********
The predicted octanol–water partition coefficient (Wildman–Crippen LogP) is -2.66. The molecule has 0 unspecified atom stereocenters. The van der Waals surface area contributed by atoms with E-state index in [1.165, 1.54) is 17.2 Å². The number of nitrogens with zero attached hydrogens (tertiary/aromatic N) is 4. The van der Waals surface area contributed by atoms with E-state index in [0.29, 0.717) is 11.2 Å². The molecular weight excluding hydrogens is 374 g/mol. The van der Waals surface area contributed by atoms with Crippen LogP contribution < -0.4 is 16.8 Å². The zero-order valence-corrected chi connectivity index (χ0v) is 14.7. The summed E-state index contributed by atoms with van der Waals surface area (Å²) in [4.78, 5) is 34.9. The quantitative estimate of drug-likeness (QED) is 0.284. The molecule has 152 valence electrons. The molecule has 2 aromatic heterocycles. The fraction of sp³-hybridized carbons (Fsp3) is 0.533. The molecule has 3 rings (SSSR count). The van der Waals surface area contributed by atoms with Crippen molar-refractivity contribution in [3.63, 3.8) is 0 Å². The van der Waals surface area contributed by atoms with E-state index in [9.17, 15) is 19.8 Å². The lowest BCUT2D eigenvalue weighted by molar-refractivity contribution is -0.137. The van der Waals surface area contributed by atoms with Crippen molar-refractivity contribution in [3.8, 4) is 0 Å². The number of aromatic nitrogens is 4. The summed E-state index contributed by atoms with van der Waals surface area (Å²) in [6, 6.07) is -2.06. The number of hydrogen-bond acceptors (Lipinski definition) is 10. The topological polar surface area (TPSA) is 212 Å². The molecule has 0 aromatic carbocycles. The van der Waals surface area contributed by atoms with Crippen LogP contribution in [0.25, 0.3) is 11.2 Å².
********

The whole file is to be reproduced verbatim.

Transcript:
The predicted octanol–water partition coefficient (Wildman–Crippen LogP) is -2.66. The molecule has 0 unspecified atom stereocenters. The van der Waals surface area contributed by atoms with E-state index in [1.165, 1.54) is 17.2 Å². The number of nitrogens with zero attached hydrogens (tertiary/aromatic N) is 4. The van der Waals surface area contributed by atoms with E-state index in [0.29, 0.717) is 11.2 Å². The molecular weight excluding hydrogens is 374 g/mol. The van der Waals surface area contributed by atoms with Crippen LogP contribution < -0.4 is 16.8 Å². The zero-order valence-corrected chi connectivity index (χ0v) is 14.7. The summed E-state index contributed by atoms with van der Waals surface area (Å²) in [4.78, 5) is 34.9. The quantitative estimate of drug-likeness (QED) is 0.284. The molecule has 152 valence electrons. The molecule has 2 aromatic heterocycles. The fraction of sp³-hybridized carbons (Fsp3) is 0.533. The molecule has 3 rings (SSSR count). The van der Waals surface area contributed by atoms with Crippen molar-refractivity contribution in [3.63, 3.8) is 0 Å². The van der Waals surface area contributed by atoms with E-state index in [9.17, 15) is 19.8 Å². The lowest BCUT2D eigenvalue weighted by molar-refractivity contribution is -0.137. The van der Waals surface area contributed by atoms with Crippen molar-refractivity contribution in [3.8, 4) is 0 Å². The number of aromatic nitrogens is 4. The summed E-state index contributed by atoms with van der Waals surface area (Å²) in [6, 6.07) is -2.06. The number of hydrogen-bond acceptors (Lipinski definition) is 10. The topological polar surface area (TPSA) is 212 Å². The molecule has 0 aromatic carbocycles. The van der Waals surface area contributed by atoms with Crippen LogP contribution in [0.25, 0.3) is 11.2 Å².